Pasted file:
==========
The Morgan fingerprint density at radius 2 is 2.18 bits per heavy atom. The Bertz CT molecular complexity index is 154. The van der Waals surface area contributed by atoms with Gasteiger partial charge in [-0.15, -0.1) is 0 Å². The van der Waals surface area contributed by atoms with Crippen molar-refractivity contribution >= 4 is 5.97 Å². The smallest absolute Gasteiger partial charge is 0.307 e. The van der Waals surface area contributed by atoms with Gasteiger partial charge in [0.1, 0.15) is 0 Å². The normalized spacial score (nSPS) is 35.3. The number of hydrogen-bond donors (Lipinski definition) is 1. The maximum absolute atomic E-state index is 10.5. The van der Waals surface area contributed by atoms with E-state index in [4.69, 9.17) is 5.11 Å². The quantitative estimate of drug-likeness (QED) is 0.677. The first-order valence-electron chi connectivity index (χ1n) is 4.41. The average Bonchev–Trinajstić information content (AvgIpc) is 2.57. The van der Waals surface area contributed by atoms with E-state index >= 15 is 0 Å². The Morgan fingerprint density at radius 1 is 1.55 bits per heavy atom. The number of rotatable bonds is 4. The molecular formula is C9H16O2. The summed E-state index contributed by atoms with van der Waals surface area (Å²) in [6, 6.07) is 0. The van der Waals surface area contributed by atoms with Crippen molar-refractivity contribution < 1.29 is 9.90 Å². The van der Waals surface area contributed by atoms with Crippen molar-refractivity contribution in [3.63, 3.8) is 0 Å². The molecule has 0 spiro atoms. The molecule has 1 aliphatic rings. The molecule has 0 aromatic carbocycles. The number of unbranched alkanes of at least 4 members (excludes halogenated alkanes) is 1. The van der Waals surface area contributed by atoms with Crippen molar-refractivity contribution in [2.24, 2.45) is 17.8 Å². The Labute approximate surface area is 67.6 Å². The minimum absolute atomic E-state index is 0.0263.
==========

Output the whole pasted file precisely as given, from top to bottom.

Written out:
The Morgan fingerprint density at radius 2 is 2.18 bits per heavy atom. The Bertz CT molecular complexity index is 154. The van der Waals surface area contributed by atoms with Gasteiger partial charge in [-0.15, -0.1) is 0 Å². The van der Waals surface area contributed by atoms with Crippen molar-refractivity contribution >= 4 is 5.97 Å². The smallest absolute Gasteiger partial charge is 0.307 e. The van der Waals surface area contributed by atoms with Gasteiger partial charge in [0.1, 0.15) is 0 Å². The normalized spacial score (nSPS) is 35.3. The number of hydrogen-bond donors (Lipinski definition) is 1. The maximum absolute atomic E-state index is 10.5. The van der Waals surface area contributed by atoms with E-state index in [4.69, 9.17) is 5.11 Å². The quantitative estimate of drug-likeness (QED) is 0.677. The first-order valence-electron chi connectivity index (χ1n) is 4.41. The average Bonchev–Trinajstić information content (AvgIpc) is 2.57. The van der Waals surface area contributed by atoms with E-state index >= 15 is 0 Å². The Morgan fingerprint density at radius 1 is 1.55 bits per heavy atom. The number of rotatable bonds is 4. The molecular formula is C9H16O2. The summed E-state index contributed by atoms with van der Waals surface area (Å²) in [6, 6.07) is 0. The van der Waals surface area contributed by atoms with Crippen molar-refractivity contribution < 1.29 is 9.90 Å². The van der Waals surface area contributed by atoms with Crippen molar-refractivity contribution in [3.63, 3.8) is 0 Å². The molecule has 0 spiro atoms. The molecule has 1 aliphatic rings. The molecule has 0 aromatic carbocycles. The number of unbranched alkanes of at least 4 members (excludes halogenated alkanes) is 1. The van der Waals surface area contributed by atoms with Crippen molar-refractivity contribution in [2.24, 2.45) is 17.8 Å². The Labute approximate surface area is 67.6 Å². The minimum absolute atomic E-state index is 0.0263.